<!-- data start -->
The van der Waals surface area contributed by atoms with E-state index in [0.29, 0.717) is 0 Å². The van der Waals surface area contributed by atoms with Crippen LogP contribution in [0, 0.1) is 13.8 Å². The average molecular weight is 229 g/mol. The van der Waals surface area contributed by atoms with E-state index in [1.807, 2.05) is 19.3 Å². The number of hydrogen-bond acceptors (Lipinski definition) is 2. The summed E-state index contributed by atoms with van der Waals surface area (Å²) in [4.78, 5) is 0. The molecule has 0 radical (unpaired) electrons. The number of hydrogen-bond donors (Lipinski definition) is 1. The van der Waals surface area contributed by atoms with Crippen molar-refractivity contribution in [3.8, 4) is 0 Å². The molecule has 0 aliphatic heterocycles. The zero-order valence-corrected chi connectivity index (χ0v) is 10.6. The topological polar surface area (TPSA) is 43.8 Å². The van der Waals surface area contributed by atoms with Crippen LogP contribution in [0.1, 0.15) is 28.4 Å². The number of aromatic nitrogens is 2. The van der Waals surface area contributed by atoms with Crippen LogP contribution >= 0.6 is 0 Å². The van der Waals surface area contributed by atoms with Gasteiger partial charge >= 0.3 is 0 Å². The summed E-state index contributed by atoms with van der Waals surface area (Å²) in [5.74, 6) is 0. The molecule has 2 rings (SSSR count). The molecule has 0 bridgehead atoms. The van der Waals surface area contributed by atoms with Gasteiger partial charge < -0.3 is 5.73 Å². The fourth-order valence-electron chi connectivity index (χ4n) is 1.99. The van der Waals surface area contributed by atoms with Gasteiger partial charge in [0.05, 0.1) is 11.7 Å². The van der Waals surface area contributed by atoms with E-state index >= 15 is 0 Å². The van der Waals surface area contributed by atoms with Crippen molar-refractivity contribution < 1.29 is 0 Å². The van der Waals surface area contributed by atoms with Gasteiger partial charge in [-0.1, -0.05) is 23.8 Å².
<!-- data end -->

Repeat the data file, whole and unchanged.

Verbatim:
The van der Waals surface area contributed by atoms with E-state index in [0.29, 0.717) is 0 Å². The van der Waals surface area contributed by atoms with Crippen LogP contribution in [0, 0.1) is 13.8 Å². The average molecular weight is 229 g/mol. The van der Waals surface area contributed by atoms with E-state index in [1.807, 2.05) is 19.3 Å². The number of hydrogen-bond acceptors (Lipinski definition) is 2. The summed E-state index contributed by atoms with van der Waals surface area (Å²) in [4.78, 5) is 0. The molecule has 0 radical (unpaired) electrons. The number of hydrogen-bond donors (Lipinski definition) is 1. The van der Waals surface area contributed by atoms with Crippen molar-refractivity contribution in [3.8, 4) is 0 Å². The molecule has 0 aliphatic heterocycles. The zero-order valence-corrected chi connectivity index (χ0v) is 10.6. The topological polar surface area (TPSA) is 43.8 Å². The van der Waals surface area contributed by atoms with Crippen LogP contribution in [0.1, 0.15) is 28.4 Å². The number of aromatic nitrogens is 2. The van der Waals surface area contributed by atoms with Crippen LogP contribution >= 0.6 is 0 Å². The van der Waals surface area contributed by atoms with Gasteiger partial charge >= 0.3 is 0 Å². The summed E-state index contributed by atoms with van der Waals surface area (Å²) in [5.74, 6) is 0. The molecule has 2 rings (SSSR count). The molecule has 0 bridgehead atoms. The van der Waals surface area contributed by atoms with Gasteiger partial charge < -0.3 is 5.73 Å². The fourth-order valence-electron chi connectivity index (χ4n) is 1.99. The van der Waals surface area contributed by atoms with Gasteiger partial charge in [0.05, 0.1) is 11.7 Å². The van der Waals surface area contributed by atoms with E-state index >= 15 is 0 Å². The van der Waals surface area contributed by atoms with Crippen molar-refractivity contribution < 1.29 is 0 Å². The van der Waals surface area contributed by atoms with Gasteiger partial charge in [-0.1, -0.05) is 23.8 Å².